Weight-loss or bariatric surgery contributes to weight loss by physically restricting the amount of food the stomach can hold, which limits the number of calories you can eat, and/or malabsorption, shortening or bypassing part of the small intestine, which reduces the amount of calories and nutrients the body absorbs.
Bariatric surgery in the carefully selected patient is a great tool to promote weight loss and control chronic diseases associated with excess weight when all other methods have failed. However, understanding and making a commitment to change and complying with the new lifestyle and dietary guidelines are fundamental for long-term success. We believe that a change in these lifestyle habits should start before surgery and be maintained throughout life, if long-term weight loss is the goal.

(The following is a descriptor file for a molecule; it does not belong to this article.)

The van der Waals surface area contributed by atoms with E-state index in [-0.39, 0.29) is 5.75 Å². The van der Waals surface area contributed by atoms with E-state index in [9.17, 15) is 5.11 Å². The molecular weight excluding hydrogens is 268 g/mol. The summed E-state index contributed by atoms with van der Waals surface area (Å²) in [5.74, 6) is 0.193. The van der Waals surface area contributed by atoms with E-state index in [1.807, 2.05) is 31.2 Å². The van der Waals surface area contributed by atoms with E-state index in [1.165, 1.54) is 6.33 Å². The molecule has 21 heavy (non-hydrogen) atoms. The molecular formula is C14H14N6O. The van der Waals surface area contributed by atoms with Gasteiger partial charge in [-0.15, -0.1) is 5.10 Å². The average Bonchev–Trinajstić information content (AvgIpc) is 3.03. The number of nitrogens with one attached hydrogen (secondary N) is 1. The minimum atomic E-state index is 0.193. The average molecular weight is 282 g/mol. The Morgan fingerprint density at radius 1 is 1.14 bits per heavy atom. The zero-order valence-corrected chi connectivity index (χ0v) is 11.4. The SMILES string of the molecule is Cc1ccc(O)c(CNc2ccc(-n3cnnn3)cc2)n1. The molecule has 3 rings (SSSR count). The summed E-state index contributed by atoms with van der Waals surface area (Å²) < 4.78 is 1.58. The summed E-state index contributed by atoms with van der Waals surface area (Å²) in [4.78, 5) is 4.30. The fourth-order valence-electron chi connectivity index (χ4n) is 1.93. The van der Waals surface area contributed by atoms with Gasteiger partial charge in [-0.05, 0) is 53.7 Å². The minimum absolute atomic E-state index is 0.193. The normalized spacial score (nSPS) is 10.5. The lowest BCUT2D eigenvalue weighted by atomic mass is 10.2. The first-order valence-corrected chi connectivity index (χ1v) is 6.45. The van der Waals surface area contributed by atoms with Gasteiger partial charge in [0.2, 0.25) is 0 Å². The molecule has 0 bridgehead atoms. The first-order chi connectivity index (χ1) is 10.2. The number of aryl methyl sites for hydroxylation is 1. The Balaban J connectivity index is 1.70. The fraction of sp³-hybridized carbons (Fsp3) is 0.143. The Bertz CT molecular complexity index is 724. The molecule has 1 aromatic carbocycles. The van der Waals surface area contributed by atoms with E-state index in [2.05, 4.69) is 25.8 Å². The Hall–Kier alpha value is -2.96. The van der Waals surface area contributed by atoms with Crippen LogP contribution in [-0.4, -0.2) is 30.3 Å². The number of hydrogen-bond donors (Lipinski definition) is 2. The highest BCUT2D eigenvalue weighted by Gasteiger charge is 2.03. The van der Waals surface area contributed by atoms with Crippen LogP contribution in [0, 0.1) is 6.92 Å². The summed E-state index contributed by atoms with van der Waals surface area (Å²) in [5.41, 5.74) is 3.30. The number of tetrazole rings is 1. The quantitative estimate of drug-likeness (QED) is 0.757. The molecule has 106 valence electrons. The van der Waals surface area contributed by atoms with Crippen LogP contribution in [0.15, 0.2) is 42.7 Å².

Common types of weight-loss surgery include:
Sleeve gastrectomy: In a sleeve gastrectomy, part of the stomach is separated and removed from the body. The remaining section of the stomach is formed into a tube-like structure. This smaller stomach cannot hold as much food, however, sleeve gastrectomy does not affect the absorption of calories and nutrients in the intestines.
Laparoscopic adjustable gastric banding: In the adjustable laparoscopic gastric banding procedure, a band containing an inflatable balloon is placed around the upper part of the stomach and fixed in place. This creates a small stomach pouch above the band with a very narrow opening to the rest of the stomach. Gastric banding restricts the amount of food that your stomach can hold, but it doesn't reduce the absorption of calories and nutrients.